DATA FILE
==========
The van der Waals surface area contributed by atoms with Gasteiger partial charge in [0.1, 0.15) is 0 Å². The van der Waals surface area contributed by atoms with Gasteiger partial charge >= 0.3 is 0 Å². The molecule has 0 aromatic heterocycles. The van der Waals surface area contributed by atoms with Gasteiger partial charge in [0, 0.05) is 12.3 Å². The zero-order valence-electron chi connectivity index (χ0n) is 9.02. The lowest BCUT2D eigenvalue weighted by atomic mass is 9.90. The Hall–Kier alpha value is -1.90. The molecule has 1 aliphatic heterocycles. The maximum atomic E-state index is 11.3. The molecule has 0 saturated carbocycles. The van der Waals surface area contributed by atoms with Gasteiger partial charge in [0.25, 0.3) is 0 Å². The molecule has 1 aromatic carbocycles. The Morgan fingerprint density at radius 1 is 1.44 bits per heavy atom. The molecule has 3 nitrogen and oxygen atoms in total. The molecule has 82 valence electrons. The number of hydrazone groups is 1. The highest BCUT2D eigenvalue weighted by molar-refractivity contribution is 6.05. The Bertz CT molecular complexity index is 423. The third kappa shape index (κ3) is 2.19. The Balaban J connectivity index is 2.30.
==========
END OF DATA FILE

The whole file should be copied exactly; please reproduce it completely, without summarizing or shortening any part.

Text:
The van der Waals surface area contributed by atoms with Gasteiger partial charge in [0.1, 0.15) is 0 Å². The van der Waals surface area contributed by atoms with Gasteiger partial charge >= 0.3 is 0 Å². The molecule has 0 aromatic heterocycles. The van der Waals surface area contributed by atoms with Gasteiger partial charge in [0, 0.05) is 12.3 Å². The zero-order valence-electron chi connectivity index (χ0n) is 9.02. The lowest BCUT2D eigenvalue weighted by atomic mass is 9.90. The Hall–Kier alpha value is -1.90. The molecule has 1 aliphatic heterocycles. The maximum atomic E-state index is 11.3. The molecule has 0 saturated carbocycles. The van der Waals surface area contributed by atoms with Gasteiger partial charge in [0.25, 0.3) is 0 Å². The molecule has 1 aromatic carbocycles. The Morgan fingerprint density at radius 1 is 1.44 bits per heavy atom. The molecule has 3 nitrogen and oxygen atoms in total. The molecule has 82 valence electrons. The number of hydrazone groups is 1. The highest BCUT2D eigenvalue weighted by molar-refractivity contribution is 6.05. The Bertz CT molecular complexity index is 423. The third kappa shape index (κ3) is 2.19. The Balaban J connectivity index is 2.30.